The Paycheck Protection Program (PPP)
Editor’s Note: Information in this article was last updated on May 5, 2020.
If you’re like many small business owners, you may be struggling to retain and pay employees during the COVID-19 pandemic. Federal financial assistance programs such as the Paycheck Protection Program (PPP) can help.
What is the Paycheck Protection Program?
The Paycheck Protection Program is a federal financial assistance program that provides forgivable loans to small businesses. PPP loans provide small business owners with funding equal to 2.5 times your average monthly payroll costs. The entire loan amount will be forgiven (you don’t have to repay it) if you use the proceeds to pay for payroll costs, rent, mortgage interest, and utility costs and you maintain staffing and compensation levels.
Who can apply for the Paycheck Protection Program?
In general, small businesses with fewer than 500 employees, non profits, veterans organizations, sole proprietors, independent contractors, and self-employed individuals may apply. In certain circumstances, businesses with more than 500 employees are eligible. Learn more about the SBA’s size standards for small businesses. Unlike many other types of business loans, no collateral or personal guarantee is required for PPP loans.
How can PPP funds be used?
The primary goal of the Paycheck Protection Program is to help small business owners continue to pay their employees. For the loan to be forgiven, business owners must spend 75% of PPP funds they receive on payroll-related expenses within 8 weeks after receiving the loan. No more than 25% of the funds can be spent on rent, mortgage interest, and utilities.
Your loan won’t be fully forgiven if you don’t use all of your PPP funds on approved expenses (payroll, rent, mortgage interest, and utilities), if you decrease employee headcount, or if you decrease salaries or wages for any employee who earned less than $100,000 in 2019.
How to apply for Paycheck Protection Program funds
Don’t delay in applying for a PPP loan. Loans are available on a first-come, first-served basis. The CARES Act initially allocated $350 billion to the Paycheck Protection Program. Due to overwhelming demand by business owners, the initial round of funding was exhausted in mid-April. Lawmakers approved an additional $310 billion of funding shortly afterward.
Most lenders began accepting applications for Paycheck Protection Program loans in early April 2020. SBA lenders, federally insured depository institutions, and other regulated lenders approved by the Treasury can accept PPP applications. Find an approved lender here.
Some lenders (particularly largest U.S. banks) will only take applications from their current customers. They may also require borrowers to meet other criteria such as having an existing lending relationship with them. If you don’t meet their criteria, you can still apply with another lender that doesn’t have the same borrower requirements. In addition, as of this writing, some lenders such as Chase stopped taking applications after the first round of PPP funding was exhausted.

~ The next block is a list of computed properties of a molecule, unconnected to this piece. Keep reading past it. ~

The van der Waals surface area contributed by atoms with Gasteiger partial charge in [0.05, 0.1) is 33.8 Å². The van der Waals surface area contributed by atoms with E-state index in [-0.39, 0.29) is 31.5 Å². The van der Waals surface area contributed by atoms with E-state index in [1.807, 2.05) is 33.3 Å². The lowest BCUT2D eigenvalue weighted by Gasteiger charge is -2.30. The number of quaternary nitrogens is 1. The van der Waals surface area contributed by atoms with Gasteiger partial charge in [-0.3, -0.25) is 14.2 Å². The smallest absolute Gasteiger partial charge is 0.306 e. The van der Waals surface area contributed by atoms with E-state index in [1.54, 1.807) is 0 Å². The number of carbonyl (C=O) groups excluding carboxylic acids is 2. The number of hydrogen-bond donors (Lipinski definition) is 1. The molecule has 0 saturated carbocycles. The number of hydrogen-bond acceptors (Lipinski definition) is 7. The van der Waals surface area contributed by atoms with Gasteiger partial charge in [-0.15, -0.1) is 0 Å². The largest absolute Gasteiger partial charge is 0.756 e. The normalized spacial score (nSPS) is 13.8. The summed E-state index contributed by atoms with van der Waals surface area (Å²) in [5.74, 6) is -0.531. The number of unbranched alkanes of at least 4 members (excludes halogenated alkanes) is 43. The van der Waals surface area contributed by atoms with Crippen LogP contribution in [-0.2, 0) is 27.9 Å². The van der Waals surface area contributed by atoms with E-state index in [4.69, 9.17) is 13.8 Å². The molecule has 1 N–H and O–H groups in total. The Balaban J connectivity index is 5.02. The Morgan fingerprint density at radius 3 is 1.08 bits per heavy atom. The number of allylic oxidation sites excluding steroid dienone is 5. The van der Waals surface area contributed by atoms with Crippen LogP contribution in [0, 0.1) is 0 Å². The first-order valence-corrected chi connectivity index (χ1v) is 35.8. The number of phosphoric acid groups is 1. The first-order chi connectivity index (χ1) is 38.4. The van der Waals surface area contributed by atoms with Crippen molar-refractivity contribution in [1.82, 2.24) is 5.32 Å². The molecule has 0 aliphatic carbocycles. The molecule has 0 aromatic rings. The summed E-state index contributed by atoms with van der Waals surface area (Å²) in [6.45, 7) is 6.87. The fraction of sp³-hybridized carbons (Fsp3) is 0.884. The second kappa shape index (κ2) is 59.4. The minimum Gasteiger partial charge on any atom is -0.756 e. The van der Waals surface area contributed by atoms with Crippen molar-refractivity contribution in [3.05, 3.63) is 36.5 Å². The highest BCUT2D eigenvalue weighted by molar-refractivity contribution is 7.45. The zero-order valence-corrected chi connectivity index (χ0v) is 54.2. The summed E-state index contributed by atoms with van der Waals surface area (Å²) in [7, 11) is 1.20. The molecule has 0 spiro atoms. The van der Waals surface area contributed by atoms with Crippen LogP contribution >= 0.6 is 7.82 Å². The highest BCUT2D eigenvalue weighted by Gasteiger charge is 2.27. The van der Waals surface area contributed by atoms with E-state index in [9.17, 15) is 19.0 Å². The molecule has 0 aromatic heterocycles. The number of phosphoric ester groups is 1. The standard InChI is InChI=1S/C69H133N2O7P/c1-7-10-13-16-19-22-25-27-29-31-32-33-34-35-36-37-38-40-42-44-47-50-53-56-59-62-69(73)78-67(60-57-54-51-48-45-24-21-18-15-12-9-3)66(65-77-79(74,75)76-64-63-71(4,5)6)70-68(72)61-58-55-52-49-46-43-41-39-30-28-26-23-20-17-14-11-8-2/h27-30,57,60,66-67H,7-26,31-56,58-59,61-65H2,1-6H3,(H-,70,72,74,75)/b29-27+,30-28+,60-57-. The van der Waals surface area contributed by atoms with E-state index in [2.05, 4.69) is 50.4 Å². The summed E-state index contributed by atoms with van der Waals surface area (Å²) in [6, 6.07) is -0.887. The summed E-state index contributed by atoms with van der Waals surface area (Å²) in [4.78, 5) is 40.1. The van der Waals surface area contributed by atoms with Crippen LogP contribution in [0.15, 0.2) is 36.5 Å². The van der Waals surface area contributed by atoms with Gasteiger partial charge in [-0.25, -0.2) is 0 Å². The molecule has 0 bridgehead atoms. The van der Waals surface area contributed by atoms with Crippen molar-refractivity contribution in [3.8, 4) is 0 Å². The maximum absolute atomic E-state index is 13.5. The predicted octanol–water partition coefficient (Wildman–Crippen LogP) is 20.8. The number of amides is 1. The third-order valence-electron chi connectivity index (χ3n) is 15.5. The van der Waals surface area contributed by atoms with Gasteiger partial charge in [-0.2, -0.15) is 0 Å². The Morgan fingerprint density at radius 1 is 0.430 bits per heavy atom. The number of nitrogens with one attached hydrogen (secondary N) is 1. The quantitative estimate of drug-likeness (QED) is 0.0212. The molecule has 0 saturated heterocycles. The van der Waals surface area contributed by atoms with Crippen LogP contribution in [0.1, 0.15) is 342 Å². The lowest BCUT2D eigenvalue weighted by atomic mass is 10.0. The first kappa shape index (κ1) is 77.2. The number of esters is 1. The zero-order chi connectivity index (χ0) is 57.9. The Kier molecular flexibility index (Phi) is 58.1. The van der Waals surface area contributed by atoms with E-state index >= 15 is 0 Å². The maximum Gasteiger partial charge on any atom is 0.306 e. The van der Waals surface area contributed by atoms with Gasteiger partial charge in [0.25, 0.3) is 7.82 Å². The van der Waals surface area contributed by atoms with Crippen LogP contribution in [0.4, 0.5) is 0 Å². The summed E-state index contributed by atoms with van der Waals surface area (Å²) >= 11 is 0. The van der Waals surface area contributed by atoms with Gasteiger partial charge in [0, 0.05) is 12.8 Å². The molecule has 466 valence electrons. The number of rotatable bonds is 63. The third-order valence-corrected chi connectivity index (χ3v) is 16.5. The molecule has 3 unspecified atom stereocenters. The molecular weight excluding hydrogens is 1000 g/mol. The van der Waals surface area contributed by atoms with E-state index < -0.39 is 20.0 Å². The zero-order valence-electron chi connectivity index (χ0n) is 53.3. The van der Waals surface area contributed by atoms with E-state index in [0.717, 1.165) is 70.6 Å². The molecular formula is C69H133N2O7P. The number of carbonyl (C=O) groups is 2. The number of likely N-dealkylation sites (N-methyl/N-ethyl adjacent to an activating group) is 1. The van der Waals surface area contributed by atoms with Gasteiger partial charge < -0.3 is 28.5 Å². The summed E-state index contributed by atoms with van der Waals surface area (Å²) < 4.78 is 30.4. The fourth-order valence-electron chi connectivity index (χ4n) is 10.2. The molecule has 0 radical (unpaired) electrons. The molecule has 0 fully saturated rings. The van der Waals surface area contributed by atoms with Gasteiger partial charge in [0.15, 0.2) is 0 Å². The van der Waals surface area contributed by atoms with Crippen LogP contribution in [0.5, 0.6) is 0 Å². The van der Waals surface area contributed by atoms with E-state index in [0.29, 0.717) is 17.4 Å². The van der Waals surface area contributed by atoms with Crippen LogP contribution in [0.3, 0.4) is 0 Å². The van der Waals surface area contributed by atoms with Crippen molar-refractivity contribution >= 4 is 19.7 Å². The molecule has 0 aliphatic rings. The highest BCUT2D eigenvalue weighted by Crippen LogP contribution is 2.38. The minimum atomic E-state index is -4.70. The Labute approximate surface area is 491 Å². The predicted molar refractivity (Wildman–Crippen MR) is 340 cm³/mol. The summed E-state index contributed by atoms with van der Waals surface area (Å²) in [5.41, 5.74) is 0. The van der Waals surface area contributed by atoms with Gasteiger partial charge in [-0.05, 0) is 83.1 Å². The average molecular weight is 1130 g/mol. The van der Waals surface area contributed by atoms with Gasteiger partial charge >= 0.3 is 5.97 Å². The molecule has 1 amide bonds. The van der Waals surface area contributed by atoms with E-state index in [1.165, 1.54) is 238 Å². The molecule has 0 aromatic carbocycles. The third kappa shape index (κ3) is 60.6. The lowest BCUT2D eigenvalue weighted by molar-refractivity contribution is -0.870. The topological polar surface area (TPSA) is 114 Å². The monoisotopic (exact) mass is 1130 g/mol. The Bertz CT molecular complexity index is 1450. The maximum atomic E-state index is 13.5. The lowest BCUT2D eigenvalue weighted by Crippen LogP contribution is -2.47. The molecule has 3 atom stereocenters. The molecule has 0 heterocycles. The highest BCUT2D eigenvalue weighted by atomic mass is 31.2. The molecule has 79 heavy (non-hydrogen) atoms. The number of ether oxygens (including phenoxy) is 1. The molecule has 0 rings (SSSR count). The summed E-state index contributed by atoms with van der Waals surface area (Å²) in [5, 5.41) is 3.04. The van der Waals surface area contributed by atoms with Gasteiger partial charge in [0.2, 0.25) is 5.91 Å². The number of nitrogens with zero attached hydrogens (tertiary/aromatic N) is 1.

As a fractional CFO service provider, Momentum CFO worked with many different lenders to help clients obtain PPP loans. Generally speaking, we’ve found that the largest U.S. banks have been the slowest to provide funding and their customer service has been less than ideal. If you apply with a large U.S. bank, don’t be surprised if you receive an initial e-mail that essentially says “We have your application, but don’t contact us. We’re busy and will contact you when we’re ready.” You may receive subsequent automated e-mails that provide little information about your specific application. Connecting with a bank representative can be very difficult.
Community and small banks have been the heroes of the Payment Protection Program. Momentum CFO’s clients that applied with smaller lenders typically received personalized customer service and received PPP funding much sooner than clients who applied with larger lenders such as Chase, Bank of America, and Union Bank.
What if my PPP loan isn’t forgiven?
If you’re required to repay your loan, you’ll repayment will start 6 months after receiving the funds. Payments are deferred for 6 months, but 1% annual interest will begin accruing immediately. Full repayment is due 2 years after receiving the loan. There is no pre-payment penalty for repaying it sooner.
Where can I find additional information?
Here are links to other resources that provide information on the Paycheck Protection Program:
- U.S. Department of Treasury Program Overview: A one page summary of the key points of the program
- U.S. Department of Treasury Borrower Fact Sheet: A detailed description of the program
- U.S. Chamber of Commerce’s Guide to the Paycheck Protection Program: A four page illustrated guide summarizing the PPP.
About Momentum CFO
Momentum CFO is a boutique firm specializing in outsourced Chief Financial Officer services for small to mid-size businesses. We bring the benefits of Fortune 500 financial expertise to your business without the expense of hiring a full-time CFO.